On Death Penalty, Colorado Governor Buys Himself Some Time

A condemned man is spared, for now. But after a day of drama in Denver, questions about Colorado's death penalty and the case of Nathan Dunlap remain unanswered.
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Rick Wilking/Reuters

Faced with a life or death choice over the fate of convicted murderer Nathan Dunlap, Colorado Governor John Hickenlooper decided instead Wednesday afternoon to buy himself, and the condemned man, more time. Infuriating some family members of the victims of Dunlap's 1993 crimes, and delaying a substantive decision on the fate of the state's beleaguered capital punishment regime, the governor issued a "temporary reprieve" indefinitely blocking Dunlap's scheduled August execution until further notice, the Denver Post reported.

That "further notice" may never come, at least from this governor. At a dramatic press conference held immediately after the reprieve was announced, Gov. Hickenlooper said it "is highly unlikely that I will revisit" the order. Dunlap's attorneys immediately praised what they called the governor's "well-reasoned decision." The prosecutor in the case quickly suggested that the reprieve was motivated by the governor's political ambitions in 2014. And the Post provided some immediate reaction from some of the family members of Dunlap's victims:

"The knife that's been in my back for 20 years was just twisted by the governor," said a visibly upset Bob Crowell, whose daughter, Sylvia, was among those killed by Dunlap. Crowell made the comment after a conference call with the governor. Families of other victims could be heard shouting at Hickenlooper during the call.

"The justice system is broken," Crowell said during the call. During the news conference after the phone call with victims' families, Hickenlooper acknowledged that their general reaction was "disappointment."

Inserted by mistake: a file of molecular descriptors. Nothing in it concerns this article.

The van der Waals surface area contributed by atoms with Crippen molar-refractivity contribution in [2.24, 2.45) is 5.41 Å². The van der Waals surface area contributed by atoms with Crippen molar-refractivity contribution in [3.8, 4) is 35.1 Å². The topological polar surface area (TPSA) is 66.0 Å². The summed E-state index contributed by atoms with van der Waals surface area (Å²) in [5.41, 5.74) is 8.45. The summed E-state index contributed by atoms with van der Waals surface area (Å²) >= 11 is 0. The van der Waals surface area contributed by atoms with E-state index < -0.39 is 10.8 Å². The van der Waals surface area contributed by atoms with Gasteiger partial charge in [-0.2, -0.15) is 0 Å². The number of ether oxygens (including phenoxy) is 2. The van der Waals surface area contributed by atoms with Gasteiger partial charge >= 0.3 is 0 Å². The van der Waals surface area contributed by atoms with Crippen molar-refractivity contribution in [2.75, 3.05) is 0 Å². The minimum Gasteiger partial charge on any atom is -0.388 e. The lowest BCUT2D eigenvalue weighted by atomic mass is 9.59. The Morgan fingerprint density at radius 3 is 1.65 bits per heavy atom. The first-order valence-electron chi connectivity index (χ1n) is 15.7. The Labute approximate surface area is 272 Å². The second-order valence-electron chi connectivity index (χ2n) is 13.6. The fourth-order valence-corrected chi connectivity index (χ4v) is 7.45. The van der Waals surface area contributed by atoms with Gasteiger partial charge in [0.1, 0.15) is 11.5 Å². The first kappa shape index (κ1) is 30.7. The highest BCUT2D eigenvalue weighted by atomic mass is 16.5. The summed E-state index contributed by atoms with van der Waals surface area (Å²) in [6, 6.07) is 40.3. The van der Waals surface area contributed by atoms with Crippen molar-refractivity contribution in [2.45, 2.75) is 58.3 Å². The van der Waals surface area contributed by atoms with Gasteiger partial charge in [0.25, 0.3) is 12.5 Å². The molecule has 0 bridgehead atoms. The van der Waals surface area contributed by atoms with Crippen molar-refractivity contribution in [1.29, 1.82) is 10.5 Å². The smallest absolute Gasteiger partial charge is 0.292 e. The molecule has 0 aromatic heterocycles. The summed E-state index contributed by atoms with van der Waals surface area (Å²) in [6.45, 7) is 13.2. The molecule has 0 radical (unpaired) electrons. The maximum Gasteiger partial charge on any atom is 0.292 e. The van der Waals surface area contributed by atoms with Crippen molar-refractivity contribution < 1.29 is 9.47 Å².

Citing their client's mental illness at the time of the crimes, and abnormalities in his brain,  Dunlap and his defense team had asked for clemency -- a life sentence without parole. The family members of Dunlap's victims, and prosecutors, had asked that the long-awaited execution of one of the state's most notorious criminals be permitted to proceed. The governor in recent weeks had consistently expressed his concerns about the case without tipping his hand on which way he would decide (Here is a link to The Atlantic's prior coverage of this story). In Wednesday's order, the governor again framed the issue of capital punishment as an open one, despite Colorado's long-standing death penalty laws. From the Post:

"It is a legitimate question whether we as a state should be taking lives," the order says. "Because the question is about the use of the death penalty itself, and not about Offender No. 89148, I have opted to grant a reprieve and not clemency in this case."

The bottom line here is that Dunlap will remain for now on the state's death row without any likelihood that he will ever be executed. The state's death penalty law will remain on the books but wholly uncertain in its application. And the so-called "closure" that many people involved in this sad story had hoped would somehow come to them with the resolution of this 20-year-old drama remains perpetually elusive. In this case -- an essentially political case about law and order, life and death, justice and injustice -- Gov. Hickenlooper has made a politician's essential choice. He has decided something profound without really deciding anything at all.

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Andrew Cohen is a contributing editor at The Atlantic. He is a legal analyst for 60 Minutes and CBS Radio News, and a fellow at the Brennan Center for Justice.

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